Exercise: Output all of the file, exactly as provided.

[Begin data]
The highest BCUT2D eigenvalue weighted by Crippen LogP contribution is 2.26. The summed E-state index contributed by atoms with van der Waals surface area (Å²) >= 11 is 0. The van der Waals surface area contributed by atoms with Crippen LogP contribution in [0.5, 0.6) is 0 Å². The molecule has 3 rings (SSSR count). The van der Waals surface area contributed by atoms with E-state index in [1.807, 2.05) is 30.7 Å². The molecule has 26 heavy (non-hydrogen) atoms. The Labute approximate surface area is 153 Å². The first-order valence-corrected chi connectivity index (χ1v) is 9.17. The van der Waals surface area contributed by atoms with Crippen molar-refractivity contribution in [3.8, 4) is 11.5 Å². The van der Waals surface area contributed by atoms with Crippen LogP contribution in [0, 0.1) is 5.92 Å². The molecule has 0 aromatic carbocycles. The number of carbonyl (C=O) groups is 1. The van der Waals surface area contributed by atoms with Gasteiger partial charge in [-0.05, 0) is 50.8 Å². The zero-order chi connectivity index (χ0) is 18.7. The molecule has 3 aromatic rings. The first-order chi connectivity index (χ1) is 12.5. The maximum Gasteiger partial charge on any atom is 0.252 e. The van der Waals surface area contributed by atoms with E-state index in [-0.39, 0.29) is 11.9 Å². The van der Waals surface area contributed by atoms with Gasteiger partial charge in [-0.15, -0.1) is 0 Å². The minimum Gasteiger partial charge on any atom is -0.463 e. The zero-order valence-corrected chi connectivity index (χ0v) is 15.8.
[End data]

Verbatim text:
The highest BCUT2D eigenvalue weighted by Crippen LogP contribution is 2.26. The summed E-state index contributed by atoms with van der Waals surface area (Å²) >= 11 is 0. The van der Waals surface area contributed by atoms with Crippen LogP contribution in [0.5, 0.6) is 0 Å². The molecule has 3 rings (SSSR count). The van der Waals surface area contributed by atoms with E-state index in [1.807, 2.05) is 30.7 Å². The molecule has 26 heavy (non-hydrogen) atoms. The Labute approximate surface area is 153 Å². The first-order valence-corrected chi connectivity index (χ1v) is 9.17. The van der Waals surface area contributed by atoms with Crippen molar-refractivity contribution in [3.8, 4) is 11.5 Å². The van der Waals surface area contributed by atoms with Crippen LogP contribution in [0, 0.1) is 5.92 Å². The molecule has 0 aromatic carbocycles. The number of carbonyl (C=O) groups is 1. The van der Waals surface area contributed by atoms with Gasteiger partial charge in [-0.05, 0) is 50.8 Å². The zero-order chi connectivity index (χ0) is 18.7. The molecule has 3 aromatic rings. The first-order chi connectivity index (χ1) is 12.5. The maximum Gasteiger partial charge on any atom is 0.252 e. The van der Waals surface area contributed by atoms with E-state index in [-0.39, 0.29) is 11.9 Å². The van der Waals surface area contributed by atoms with Gasteiger partial charge in [-0.15, -0.1) is 0 Å². The minimum Gasteiger partial charge on any atom is -0.463 e. The zero-order valence-corrected chi connectivity index (χ0v) is 15.8.